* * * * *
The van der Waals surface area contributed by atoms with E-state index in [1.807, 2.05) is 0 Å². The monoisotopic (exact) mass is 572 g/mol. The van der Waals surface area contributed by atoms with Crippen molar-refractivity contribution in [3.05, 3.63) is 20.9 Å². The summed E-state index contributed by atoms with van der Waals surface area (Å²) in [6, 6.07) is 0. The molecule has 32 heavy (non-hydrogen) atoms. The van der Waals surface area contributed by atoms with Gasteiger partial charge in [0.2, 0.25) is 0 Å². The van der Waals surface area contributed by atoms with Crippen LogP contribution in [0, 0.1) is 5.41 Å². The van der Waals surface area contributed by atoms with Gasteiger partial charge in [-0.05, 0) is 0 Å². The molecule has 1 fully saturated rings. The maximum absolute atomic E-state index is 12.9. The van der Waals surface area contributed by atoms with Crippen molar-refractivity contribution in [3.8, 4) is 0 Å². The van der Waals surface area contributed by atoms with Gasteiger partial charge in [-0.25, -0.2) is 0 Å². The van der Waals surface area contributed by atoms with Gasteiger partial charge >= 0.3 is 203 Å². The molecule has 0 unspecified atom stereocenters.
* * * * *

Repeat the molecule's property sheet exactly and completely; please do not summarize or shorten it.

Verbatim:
The van der Waals surface area contributed by atoms with E-state index in [1.807, 2.05) is 0 Å². The monoisotopic (exact) mass is 572 g/mol. The van der Waals surface area contributed by atoms with Crippen molar-refractivity contribution in [3.05, 3.63) is 20.9 Å². The summed E-state index contributed by atoms with van der Waals surface area (Å²) in [6, 6.07) is 0. The molecule has 32 heavy (non-hydrogen) atoms. The van der Waals surface area contributed by atoms with Gasteiger partial charge in [0.2, 0.25) is 0 Å². The van der Waals surface area contributed by atoms with Crippen LogP contribution in [0, 0.1) is 5.41 Å². The van der Waals surface area contributed by atoms with Gasteiger partial charge in [-0.05, 0) is 0 Å². The molecule has 1 fully saturated rings. The maximum absolute atomic E-state index is 12.9. The van der Waals surface area contributed by atoms with Crippen molar-refractivity contribution in [3.8, 4) is 0 Å². The van der Waals surface area contributed by atoms with Gasteiger partial charge in [-0.25, -0.2) is 0 Å². The van der Waals surface area contributed by atoms with Gasteiger partial charge >= 0.3 is 203 Å². The molecule has 0 unspecified atom stereocenters.